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Then iron the triangle in the ends in place and along the bottom edge.  Get inside your bag with your iron and make sure that the fabric sits flat.  (Sometimes a little spray starch can make a big difference to your finish.)

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And there you have it.

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I quite like that dark zipper now.


Mitred Corners

I am teaching a Machine Finishing class this weekend and have been organising my notes and samples.  Times change quickly and what is applicable one year ago is not so the next, so I have had to have a complete rethink about this class. One of the main changes is that the net is full of tutorials, image and video.  So I have gone through the notes and included links to these so that the students can go back over the techniques in addition to the notes I provide.

When it came to the mitred corner I found Mr Google sent me to those that work for quilting and household sewing.  There aren't that many for hand embroiderers.  The best one I could find was one by Mary Corbet, but this was hand sewn, not machine sewn.  It is much the same but the difference is that you sew  on the reverse and you stop stitching at the fold line.

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Now this might not seem a big thing but the difference is in the degree of the finish.  For an embroiderer getting that hem to sit perfectly is important.  People look more closely at hand embroidery than they do at a machined piece.

I then had another think about all those tutorials for the easy way to mitre a corner and they do have value if you are sewing serviettes, table cloths or quilts. I decided to add that to the class as well.  Everyone will have their own serviette to use at morning tea, all be it just cotton not a linen one.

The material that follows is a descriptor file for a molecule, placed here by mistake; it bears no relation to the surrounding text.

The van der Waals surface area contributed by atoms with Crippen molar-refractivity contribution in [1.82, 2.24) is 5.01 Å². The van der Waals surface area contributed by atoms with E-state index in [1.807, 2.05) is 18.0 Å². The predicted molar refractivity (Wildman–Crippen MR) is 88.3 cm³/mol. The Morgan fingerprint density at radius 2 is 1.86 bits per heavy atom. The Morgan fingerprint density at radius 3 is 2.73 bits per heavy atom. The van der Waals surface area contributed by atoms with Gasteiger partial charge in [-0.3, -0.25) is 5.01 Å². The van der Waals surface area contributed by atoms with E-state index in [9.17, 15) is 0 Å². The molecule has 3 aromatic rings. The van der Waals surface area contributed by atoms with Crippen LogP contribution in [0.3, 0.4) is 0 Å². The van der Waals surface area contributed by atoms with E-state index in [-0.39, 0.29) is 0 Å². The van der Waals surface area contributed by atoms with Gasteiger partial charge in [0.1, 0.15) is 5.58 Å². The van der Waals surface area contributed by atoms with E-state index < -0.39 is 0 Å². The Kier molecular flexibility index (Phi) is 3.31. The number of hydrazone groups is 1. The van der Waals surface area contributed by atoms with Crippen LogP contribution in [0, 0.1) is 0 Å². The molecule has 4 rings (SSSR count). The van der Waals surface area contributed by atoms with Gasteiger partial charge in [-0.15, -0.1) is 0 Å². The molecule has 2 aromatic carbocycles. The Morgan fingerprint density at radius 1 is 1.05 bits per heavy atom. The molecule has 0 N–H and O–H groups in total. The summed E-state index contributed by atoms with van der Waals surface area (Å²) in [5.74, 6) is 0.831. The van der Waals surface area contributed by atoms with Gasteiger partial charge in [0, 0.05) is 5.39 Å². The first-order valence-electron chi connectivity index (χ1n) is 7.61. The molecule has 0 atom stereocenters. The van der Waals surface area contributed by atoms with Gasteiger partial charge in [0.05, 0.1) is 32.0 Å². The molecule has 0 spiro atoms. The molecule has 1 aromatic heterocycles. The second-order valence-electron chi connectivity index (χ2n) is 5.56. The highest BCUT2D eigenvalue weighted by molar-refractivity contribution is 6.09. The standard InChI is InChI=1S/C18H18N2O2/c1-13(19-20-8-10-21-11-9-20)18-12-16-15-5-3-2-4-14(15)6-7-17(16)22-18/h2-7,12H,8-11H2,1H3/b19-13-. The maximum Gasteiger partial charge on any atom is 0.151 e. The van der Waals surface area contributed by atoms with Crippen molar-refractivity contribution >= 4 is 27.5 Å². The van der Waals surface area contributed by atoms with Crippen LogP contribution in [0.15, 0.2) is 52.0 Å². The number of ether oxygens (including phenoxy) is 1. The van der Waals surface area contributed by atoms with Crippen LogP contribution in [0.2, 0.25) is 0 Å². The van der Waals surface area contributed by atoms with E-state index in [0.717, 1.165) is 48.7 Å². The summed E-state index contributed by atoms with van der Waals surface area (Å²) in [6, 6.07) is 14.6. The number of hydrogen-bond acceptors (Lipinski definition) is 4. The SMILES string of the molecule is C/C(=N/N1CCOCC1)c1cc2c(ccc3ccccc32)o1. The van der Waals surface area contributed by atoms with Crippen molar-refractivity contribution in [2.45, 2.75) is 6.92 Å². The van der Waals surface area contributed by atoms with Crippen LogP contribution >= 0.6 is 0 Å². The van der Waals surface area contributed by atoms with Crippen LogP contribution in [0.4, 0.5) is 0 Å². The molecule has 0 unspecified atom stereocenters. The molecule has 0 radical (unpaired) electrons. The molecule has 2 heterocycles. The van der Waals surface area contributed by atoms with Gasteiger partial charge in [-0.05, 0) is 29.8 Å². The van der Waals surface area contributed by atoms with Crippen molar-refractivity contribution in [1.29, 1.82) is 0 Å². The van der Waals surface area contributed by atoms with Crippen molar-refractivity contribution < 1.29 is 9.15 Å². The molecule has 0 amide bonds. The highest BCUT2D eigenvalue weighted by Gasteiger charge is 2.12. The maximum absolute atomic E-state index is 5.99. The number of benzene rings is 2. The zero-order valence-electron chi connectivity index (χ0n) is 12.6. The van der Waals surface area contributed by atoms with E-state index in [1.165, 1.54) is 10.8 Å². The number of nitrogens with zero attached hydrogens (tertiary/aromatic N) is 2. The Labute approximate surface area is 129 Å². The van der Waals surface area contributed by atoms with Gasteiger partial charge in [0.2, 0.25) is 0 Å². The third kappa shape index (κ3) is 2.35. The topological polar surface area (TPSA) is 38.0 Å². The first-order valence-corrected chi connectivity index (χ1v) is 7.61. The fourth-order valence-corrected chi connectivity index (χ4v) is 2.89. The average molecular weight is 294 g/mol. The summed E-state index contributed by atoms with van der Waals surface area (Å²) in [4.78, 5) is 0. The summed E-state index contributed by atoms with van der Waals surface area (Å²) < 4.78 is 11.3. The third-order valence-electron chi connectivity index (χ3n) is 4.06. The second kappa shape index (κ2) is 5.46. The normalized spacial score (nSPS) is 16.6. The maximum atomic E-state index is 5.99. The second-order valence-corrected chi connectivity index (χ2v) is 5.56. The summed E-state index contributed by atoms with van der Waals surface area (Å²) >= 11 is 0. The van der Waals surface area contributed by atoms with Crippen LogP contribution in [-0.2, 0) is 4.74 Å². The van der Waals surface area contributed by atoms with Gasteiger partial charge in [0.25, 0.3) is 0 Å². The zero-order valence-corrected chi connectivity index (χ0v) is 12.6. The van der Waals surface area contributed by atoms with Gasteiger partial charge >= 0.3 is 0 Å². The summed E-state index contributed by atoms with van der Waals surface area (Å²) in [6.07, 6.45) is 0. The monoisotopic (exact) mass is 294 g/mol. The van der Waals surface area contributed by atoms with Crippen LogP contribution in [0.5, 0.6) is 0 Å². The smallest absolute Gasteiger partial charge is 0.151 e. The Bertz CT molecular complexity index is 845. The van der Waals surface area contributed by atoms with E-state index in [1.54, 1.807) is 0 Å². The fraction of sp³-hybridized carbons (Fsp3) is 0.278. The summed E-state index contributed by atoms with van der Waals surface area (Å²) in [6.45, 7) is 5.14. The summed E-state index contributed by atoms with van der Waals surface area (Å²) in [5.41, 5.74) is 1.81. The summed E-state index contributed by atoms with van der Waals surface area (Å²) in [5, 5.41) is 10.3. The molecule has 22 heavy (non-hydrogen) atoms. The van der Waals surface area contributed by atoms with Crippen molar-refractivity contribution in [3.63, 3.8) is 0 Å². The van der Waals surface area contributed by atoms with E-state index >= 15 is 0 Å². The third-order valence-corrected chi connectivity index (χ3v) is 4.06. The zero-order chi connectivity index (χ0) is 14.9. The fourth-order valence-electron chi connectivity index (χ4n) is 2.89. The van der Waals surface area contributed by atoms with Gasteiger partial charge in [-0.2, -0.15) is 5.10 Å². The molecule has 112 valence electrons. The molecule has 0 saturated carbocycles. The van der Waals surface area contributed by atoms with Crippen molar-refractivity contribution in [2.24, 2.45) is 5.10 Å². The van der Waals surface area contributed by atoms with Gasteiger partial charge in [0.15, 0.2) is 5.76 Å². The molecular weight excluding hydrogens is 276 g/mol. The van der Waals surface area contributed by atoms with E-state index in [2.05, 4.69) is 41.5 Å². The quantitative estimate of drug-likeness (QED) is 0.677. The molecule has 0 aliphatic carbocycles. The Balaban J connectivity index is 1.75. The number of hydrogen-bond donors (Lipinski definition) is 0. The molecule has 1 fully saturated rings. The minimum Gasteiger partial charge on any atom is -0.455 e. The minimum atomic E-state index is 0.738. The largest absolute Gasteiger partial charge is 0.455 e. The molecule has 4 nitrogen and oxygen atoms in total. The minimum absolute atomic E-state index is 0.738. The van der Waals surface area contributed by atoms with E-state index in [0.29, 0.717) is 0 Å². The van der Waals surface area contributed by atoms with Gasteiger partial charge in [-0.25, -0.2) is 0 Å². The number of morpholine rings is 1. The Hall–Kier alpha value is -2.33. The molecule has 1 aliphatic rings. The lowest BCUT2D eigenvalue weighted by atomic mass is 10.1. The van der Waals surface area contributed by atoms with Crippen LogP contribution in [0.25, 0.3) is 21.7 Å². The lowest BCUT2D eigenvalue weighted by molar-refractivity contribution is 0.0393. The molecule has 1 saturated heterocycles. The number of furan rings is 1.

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Then I went looking for a good tutorial on that technique.  The one I liked the best is from Purl Solo.  (Love that shop in NY.)

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I suppose I really should learn how to make videos myself to go with my classes.

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Peace Embroidery No 1 January 2017

One of the tasks on my list for 2017 was a "Peace Embroidery" for each month of the year. Personal Peace is what this months saying concerns.  It comes from George Fox, one of the founders of the Quaker Movement and was written during the 1600's.  But the sentiments are true today.

"Carry around some quiet inside thee."

Having a quiet spirit is an enviable attribute.  In our world today, with it's many distractions it is sometimes hard to find.  In my classroom I had positive affirmations posted on the walls to encourage a positive learning environment.  I think the same approach, of having quotes that catch our attention and remind us of things that are important,  is applicable in our daily lives.

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I have to say I rushed this piece.  It was the noisiest embroidery I have every stitched  It was insistent that I keep stitching and get it finished.  It wasn't happy with the colours I had choosen and I found myself stitching with different colours altogether.  I told it that it would just have to put up with the frame I put it in as it was all I had to hand and I can see it has moved slightly..

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With all that pressure I made mistakes so the chart is slightly different from the finished embroidery. (Only at the corners of the border)  It is stitched on 32 count even weave linen and I used 2 strands of DMC embroidery cotton and a 26 Tapestry needle.  I'm not quite sure how many hours are in the stitching as I did so much 'reverse' stitching but I think it wouldn't take more than a day or so.  A quick easy project.

Download Peace 1

 

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Sewing, sewing.

Oh that sewing of gifts.  I just think of new things to do all the time.  There are some gifts that cry out to be put into a bag so I have been making bags to put things into.  The Magic 3's bag is just perfect for some things.  This gift, which must remain a secret until it arrives at it's destination, needed a bag which was a bit bigger , so I just increased the size.  Works perfectly and I can make more than one in a day, even with all the hand sewing I put into it.

Screen Shot 2016-12-18 at 9.52.25 pmThe more I use this pattern the more I like it.

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It is also a great stash buster as well.

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WIPW